Well, I did it – my first Olympic-distance triathlon! A 0.9-mile swim, 24.8-mile bike, and a 6.2-mile run. It was difficult, but I enjoyed it and definitely hope to tackle the distance again in the future.
Sunday, August 17th was the day of the Island Lake Triathlon in Brighton, MI. The same race is presented in the spring, summer, and fall at the Island Lake Recreation Area. I had never been to the park before and arrived around 6:00 for a 7:30 start. It was still pitch black outside and the park did not have lights. I hadn’t thought about that, but plenty of people were prepared with headlamps and flashlights. The registration tents had lights and I managed to make my way over without tripping. I was thankful for a building with real bathrooms that also had lights. Soon enough, the sun began to rise and it made for a beautiful view.
I liked the setup for this race because the parking lot was right by the transition area, and the transition area was a very short jog from the beach. Some races are more spread out and I definitely prefer having everything close together.
I missed the pre-race talk about the swim portion, so I found a woman with the same color swim cap who was kind enough to explain the route around the buoys. From the shore it looked like a big mess of buoys out in the water, so it was good to get some clarification. Around 300 athletes participated between the sprint and Olympic distances. A little less than one-third did the Olympic race. I was VERY thankful for a wave start. It lessens the stress and madness that come along with everyone starting all at once. The Olympic men started first, and the Olympic women followed three minutes later. I believe the sprint waves began about five minutes after that.
I got in the water about 10 minutes early to warm up a little bit. The race started in the water which I prefer over races that start on the beach. At 71 degrees, the water was just right for me…as long as I kept moving. I still haven’t tried a wetsuit, so I did get a little cold when I drifted around waiting for my turn to start. The men took off, then all 24 of us Olympic women waited for our turn. I will say again how much I prefer wave starts! With such a small group of women, I didn’t run into anyone and no one ran into me. My last triathlon involved a mass start and I was very frustrated because it was a big, congested mess. I swam breaststroke for several minutes because it was too crowded to do much else. That was not a problem at this race and I was able to get going right from the start. We did two triangle-shaped loops around the buoys while the sprint athletes did one. It looks like my Garmin was somewhat accurate this time.
I felt very comfortable during the swim. After feeling very out of my element during my first tri of the season in June, I realized I really ought to practice. I’ve done several open water swims since then and it’s made a huge difference. Looking back after this race, I think I may have been a bit TOO comfortable. It wasn’t until the final stretch that I even had the thought that I might want to pick up my pace. I guess that helps explain why my time was quite a bit slower than I expected. Combine that with lackluster training the last couple of months, and it resulted in a swim time of 37:59 (including the short jog through the grass to the transition area.)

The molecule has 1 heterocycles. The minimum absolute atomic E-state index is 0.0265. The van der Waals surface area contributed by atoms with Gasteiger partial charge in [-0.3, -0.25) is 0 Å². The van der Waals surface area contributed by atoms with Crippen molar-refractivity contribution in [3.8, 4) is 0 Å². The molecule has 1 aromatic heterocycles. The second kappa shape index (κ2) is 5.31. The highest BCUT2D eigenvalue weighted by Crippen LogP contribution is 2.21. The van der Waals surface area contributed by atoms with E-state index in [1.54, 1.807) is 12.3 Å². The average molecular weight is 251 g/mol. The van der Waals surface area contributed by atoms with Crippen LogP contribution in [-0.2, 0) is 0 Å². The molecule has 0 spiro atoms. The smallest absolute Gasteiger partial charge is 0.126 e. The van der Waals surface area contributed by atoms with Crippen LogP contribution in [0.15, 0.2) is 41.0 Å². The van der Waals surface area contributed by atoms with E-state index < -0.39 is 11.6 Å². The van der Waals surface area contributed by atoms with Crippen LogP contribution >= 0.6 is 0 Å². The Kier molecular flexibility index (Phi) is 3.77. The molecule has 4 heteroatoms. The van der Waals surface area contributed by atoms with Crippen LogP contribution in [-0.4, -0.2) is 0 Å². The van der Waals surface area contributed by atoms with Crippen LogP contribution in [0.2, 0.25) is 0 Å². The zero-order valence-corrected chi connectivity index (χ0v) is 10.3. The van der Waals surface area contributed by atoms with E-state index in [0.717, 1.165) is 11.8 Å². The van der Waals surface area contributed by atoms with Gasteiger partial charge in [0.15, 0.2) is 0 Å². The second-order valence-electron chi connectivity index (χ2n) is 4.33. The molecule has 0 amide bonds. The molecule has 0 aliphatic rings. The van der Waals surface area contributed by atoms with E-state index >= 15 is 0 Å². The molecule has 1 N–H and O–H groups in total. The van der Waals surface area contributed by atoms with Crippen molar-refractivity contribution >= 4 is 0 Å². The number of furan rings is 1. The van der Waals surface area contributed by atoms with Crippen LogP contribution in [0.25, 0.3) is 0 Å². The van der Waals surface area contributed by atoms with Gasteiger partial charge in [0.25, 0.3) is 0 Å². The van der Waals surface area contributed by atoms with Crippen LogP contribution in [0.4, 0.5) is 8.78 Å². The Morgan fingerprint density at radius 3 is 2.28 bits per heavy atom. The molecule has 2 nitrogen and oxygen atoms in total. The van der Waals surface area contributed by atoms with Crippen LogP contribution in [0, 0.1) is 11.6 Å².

I took my time during the first transition as well. I was a little wobbly after I got out of the water, and with such a long race ahead of me, I wasn’t in a big rush. I didn’t put much pressure on myself to be speedy for my first Olympic tri. It was more about experiencing the distance and seeing how things went. I ate a few Honey Stinger chews and stuffed the rest into my tri suit, then finally left the transition in 2:24. It was an overcast morning, and there was a tiny bit of rain during the first part of the bike. My sunglasses were already foggy before the rain hit, so my visibility was a bit limited for at least 20 minutes. I’ll have to figure out how to avoid the foggy glasses because that was kind of annoying. Like the swim, the bike route was two loops for the Olympic-distance athletes. The course took us on main roads throughout the park. Although it was an open course, there was very little traffic to worry about.
The course was a bit rolling which was nice, but also pretty difficult at times. Each time I climbed to the top of a hill, my legs were pretty shot for the next minute or two. I started to get hungry as I got around 20 miles or so. I’ve neglected to practice any form of nutrition on the bike during training and I know that’s not very smart. I suspected I’d get hungry at some point, so I threw a pack of Honey Stinger chews in my tri suit during the first transition. I tried several times to grab them out of the back of my tri top, but for some reason I couldn’t find them. I’m awkward enough on the bike as it is, so I fumbled around briefly then gave up. I’d just have to eat during the run. I knew the bike was my weak spot, and I was disappointed as my average speed dropped below 17mph as I neared the end of the bike portion. One of these days I hope to get faster! Although the hills were tough and I wasn’t very fast, the bike went pretty well and I managed to get through nearly 25 miles of riding just fine. My bike time was 1:28:27. I’d estimated that it would take me about an hour and a half, so I was right on.